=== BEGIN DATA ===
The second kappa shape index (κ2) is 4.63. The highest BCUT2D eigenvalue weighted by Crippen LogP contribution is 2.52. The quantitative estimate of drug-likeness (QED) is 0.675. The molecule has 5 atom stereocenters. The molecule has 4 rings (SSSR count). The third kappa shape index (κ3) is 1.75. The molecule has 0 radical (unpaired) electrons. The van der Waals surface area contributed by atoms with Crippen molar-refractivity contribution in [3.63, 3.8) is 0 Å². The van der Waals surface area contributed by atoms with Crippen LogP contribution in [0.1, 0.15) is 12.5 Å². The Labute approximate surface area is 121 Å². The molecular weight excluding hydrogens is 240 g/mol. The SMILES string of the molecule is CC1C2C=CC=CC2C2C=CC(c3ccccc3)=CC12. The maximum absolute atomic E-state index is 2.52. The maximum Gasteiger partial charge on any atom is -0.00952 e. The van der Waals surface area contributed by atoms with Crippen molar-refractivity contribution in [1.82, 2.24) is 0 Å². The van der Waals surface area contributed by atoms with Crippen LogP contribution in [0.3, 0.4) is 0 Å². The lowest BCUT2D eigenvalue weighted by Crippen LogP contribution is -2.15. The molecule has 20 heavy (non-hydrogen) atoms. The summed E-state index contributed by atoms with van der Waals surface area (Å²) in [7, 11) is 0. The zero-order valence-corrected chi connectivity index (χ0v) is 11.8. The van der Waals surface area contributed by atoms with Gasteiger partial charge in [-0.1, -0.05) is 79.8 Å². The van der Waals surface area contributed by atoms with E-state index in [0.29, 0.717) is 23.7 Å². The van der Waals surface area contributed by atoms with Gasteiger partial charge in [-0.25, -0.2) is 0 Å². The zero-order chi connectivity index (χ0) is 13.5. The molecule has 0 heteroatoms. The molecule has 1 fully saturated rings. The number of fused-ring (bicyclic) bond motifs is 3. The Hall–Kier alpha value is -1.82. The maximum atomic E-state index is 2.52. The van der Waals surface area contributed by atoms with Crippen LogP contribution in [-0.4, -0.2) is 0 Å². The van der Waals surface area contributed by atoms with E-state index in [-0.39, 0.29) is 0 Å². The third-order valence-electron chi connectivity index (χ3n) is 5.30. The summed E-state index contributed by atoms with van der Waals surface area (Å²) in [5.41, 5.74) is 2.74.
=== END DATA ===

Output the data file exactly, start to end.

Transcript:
The second kappa shape index (κ2) is 4.63. The highest BCUT2D eigenvalue weighted by Crippen LogP contribution is 2.52. The quantitative estimate of drug-likeness (QED) is 0.675. The molecule has 5 atom stereocenters. The molecule has 4 rings (SSSR count). The third kappa shape index (κ3) is 1.75. The molecule has 0 radical (unpaired) electrons. The van der Waals surface area contributed by atoms with Crippen molar-refractivity contribution in [3.63, 3.8) is 0 Å². The van der Waals surface area contributed by atoms with Crippen LogP contribution in [0.1, 0.15) is 12.5 Å². The Labute approximate surface area is 121 Å². The molecular weight excluding hydrogens is 240 g/mol. The SMILES string of the molecule is CC1C2C=CC=CC2C2C=CC(c3ccccc3)=CC12. The maximum absolute atomic E-state index is 2.52. The maximum Gasteiger partial charge on any atom is -0.00952 e. The van der Waals surface area contributed by atoms with Crippen molar-refractivity contribution in [1.82, 2.24) is 0 Å². The van der Waals surface area contributed by atoms with Crippen LogP contribution in [0.3, 0.4) is 0 Å². The lowest BCUT2D eigenvalue weighted by Crippen LogP contribution is -2.15. The molecule has 20 heavy (non-hydrogen) atoms. The summed E-state index contributed by atoms with van der Waals surface area (Å²) in [7, 11) is 0. The zero-order valence-corrected chi connectivity index (χ0v) is 11.8. The van der Waals surface area contributed by atoms with Gasteiger partial charge in [-0.1, -0.05) is 79.8 Å². The van der Waals surface area contributed by atoms with E-state index in [0.29, 0.717) is 23.7 Å². The van der Waals surface area contributed by atoms with Gasteiger partial charge in [-0.25, -0.2) is 0 Å². The zero-order chi connectivity index (χ0) is 13.5. The molecule has 0 heteroatoms. The molecule has 1 fully saturated rings. The number of fused-ring (bicyclic) bond motifs is 3. The Hall–Kier alpha value is -1.82. The maximum atomic E-state index is 2.52. The van der Waals surface area contributed by atoms with Crippen LogP contribution in [-0.4, -0.2) is 0 Å². The van der Waals surface area contributed by atoms with E-state index in [-0.39, 0.29) is 0 Å². The third-order valence-electron chi connectivity index (χ3n) is 5.30. The summed E-state index contributed by atoms with van der Waals surface area (Å²) in [5.41, 5.74) is 2.74.